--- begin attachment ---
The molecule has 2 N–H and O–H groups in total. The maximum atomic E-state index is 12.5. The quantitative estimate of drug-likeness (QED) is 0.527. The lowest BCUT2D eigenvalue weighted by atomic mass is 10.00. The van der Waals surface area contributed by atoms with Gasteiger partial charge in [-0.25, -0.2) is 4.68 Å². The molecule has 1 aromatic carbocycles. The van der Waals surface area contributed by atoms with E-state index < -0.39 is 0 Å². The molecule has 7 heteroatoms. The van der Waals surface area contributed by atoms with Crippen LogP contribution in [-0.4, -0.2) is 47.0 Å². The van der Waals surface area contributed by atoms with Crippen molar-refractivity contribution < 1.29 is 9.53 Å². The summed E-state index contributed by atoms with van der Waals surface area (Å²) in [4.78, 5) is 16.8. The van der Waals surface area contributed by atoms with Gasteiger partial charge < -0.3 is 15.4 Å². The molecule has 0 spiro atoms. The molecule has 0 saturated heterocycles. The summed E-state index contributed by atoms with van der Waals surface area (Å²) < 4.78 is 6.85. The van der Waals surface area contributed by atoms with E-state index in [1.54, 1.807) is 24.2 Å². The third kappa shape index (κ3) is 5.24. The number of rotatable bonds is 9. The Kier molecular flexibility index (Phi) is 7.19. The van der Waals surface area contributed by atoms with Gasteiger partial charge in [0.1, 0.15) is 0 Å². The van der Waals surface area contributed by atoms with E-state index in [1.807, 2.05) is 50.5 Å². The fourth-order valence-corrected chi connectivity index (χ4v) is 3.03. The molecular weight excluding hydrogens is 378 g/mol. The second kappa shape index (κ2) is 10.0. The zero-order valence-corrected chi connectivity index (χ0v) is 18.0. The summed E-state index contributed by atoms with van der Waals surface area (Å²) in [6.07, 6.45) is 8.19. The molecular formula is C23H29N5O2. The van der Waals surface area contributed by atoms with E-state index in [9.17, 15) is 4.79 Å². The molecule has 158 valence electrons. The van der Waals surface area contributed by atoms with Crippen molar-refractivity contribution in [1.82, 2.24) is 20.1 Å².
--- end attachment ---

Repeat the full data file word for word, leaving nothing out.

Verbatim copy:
The molecule has 2 N–H and O–H groups in total. The maximum atomic E-state index is 12.5. The quantitative estimate of drug-likeness (QED) is 0.527. The lowest BCUT2D eigenvalue weighted by atomic mass is 10.00. The van der Waals surface area contributed by atoms with Gasteiger partial charge in [-0.25, -0.2) is 4.68 Å². The molecule has 1 aromatic carbocycles. The van der Waals surface area contributed by atoms with E-state index < -0.39 is 0 Å². The molecule has 7 heteroatoms. The van der Waals surface area contributed by atoms with Crippen LogP contribution in [-0.4, -0.2) is 47.0 Å². The van der Waals surface area contributed by atoms with Crippen molar-refractivity contribution < 1.29 is 9.53 Å². The summed E-state index contributed by atoms with van der Waals surface area (Å²) in [4.78, 5) is 16.8. The van der Waals surface area contributed by atoms with Gasteiger partial charge < -0.3 is 15.4 Å². The molecule has 0 spiro atoms. The molecule has 0 saturated heterocycles. The summed E-state index contributed by atoms with van der Waals surface area (Å²) < 4.78 is 6.85. The van der Waals surface area contributed by atoms with E-state index in [1.54, 1.807) is 24.2 Å². The third kappa shape index (κ3) is 5.24. The number of rotatable bonds is 9. The Kier molecular flexibility index (Phi) is 7.19. The van der Waals surface area contributed by atoms with Gasteiger partial charge in [0.1, 0.15) is 0 Å². The van der Waals surface area contributed by atoms with E-state index in [1.807, 2.05) is 50.5 Å². The fourth-order valence-corrected chi connectivity index (χ4v) is 3.03. The molecular weight excluding hydrogens is 378 g/mol. The second kappa shape index (κ2) is 10.0. The zero-order valence-corrected chi connectivity index (χ0v) is 18.0. The summed E-state index contributed by atoms with van der Waals surface area (Å²) in [6.07, 6.45) is 8.19. The molecular formula is C23H29N5O2. The van der Waals surface area contributed by atoms with E-state index in [9.17, 15) is 4.79 Å². The molecule has 158 valence electrons. The van der Waals surface area contributed by atoms with Crippen molar-refractivity contribution in [1.82, 2.24) is 20.1 Å².